Ensuing chapters in part IV look at economic development in the areas of farming, tourism, forestry (both indigenous and exotic) and power generation. In many of these areas, the Tribunal found that the Crown had failed in its duty of active protection of Maori interests. As a result, it concluded, CNI Māori were often marginalised from economic development, especially up until the mid-twentieth century. The Tribunal did consider that the Crown may have done somewhat better in its Treaty obligations over Māori economic development in the exotic forestry sector, and did not find Treaty breach in that instance – although noted that its finding was preliminary as the evidence had not gone into detail. It also noted that CNI Māori economic development in that sector had come at a high price in terms of their cultural, environmental, and social interests.
Part V assesses Crown policies for natural resources and the environment. It looks at how CNI Māori have conceptualised, claimed and utilised the resources of the region, and concludes that two world views and two systems of law and authority have clashed. That discussion is carried through into chapters that focus on Lake Taupo; on other water resources of the region such as springs, smaller lakes, rivers, and estuaries; and on the geothermal resource.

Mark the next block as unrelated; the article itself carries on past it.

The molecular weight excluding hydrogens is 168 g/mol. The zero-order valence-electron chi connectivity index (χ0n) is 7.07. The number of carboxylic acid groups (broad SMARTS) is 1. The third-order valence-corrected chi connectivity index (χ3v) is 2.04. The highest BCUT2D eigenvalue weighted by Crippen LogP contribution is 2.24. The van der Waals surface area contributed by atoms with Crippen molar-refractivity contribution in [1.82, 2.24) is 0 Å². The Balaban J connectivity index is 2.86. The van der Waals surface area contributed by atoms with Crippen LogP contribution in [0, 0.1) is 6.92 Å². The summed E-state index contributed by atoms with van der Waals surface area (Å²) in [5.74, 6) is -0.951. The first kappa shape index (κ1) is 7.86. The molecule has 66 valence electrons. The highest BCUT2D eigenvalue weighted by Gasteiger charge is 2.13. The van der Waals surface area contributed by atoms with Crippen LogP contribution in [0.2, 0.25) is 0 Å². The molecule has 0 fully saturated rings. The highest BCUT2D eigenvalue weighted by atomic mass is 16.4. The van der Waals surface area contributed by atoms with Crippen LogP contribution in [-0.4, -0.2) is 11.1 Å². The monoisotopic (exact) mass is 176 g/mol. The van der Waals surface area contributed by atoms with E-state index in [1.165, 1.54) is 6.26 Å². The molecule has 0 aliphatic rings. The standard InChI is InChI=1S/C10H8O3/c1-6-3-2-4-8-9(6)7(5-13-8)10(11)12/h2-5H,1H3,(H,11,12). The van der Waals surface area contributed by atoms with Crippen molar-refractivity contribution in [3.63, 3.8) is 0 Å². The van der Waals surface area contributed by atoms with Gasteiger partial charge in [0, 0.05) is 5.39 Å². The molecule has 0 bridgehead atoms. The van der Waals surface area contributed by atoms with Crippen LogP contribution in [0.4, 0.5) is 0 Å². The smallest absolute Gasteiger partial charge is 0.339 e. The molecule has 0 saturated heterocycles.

The Tribunal found that Māori customary rights to indigenous freshwater and sea fisheries remained legally enforceable so long as there was compliance with the Treaty of Waitangi (Fisheries Claims) Settlement Act 1992. It also found that in legal and Treaty terms, CNI Māori had retained their customary rights to the geothermal fields of the cntral North Island and to the underlying the Taupo volcanic zone.
In general, the Tribunal found that the Crown had breached the Treaty in failing to recognise and provide for the customary rights and Treaty interests of CNI Māori in the natural resources of the region. In the area of resource management, the Tribunal is of the opinion that what CNI Māori seek is the right to negotiate arrangements in accordance with the principle of partnership and the Treaty of Waitangi.
Part VI contains two appendices: a case study relating to early Native Land Court hearings about the Kaingaroa 1 block and a literature list.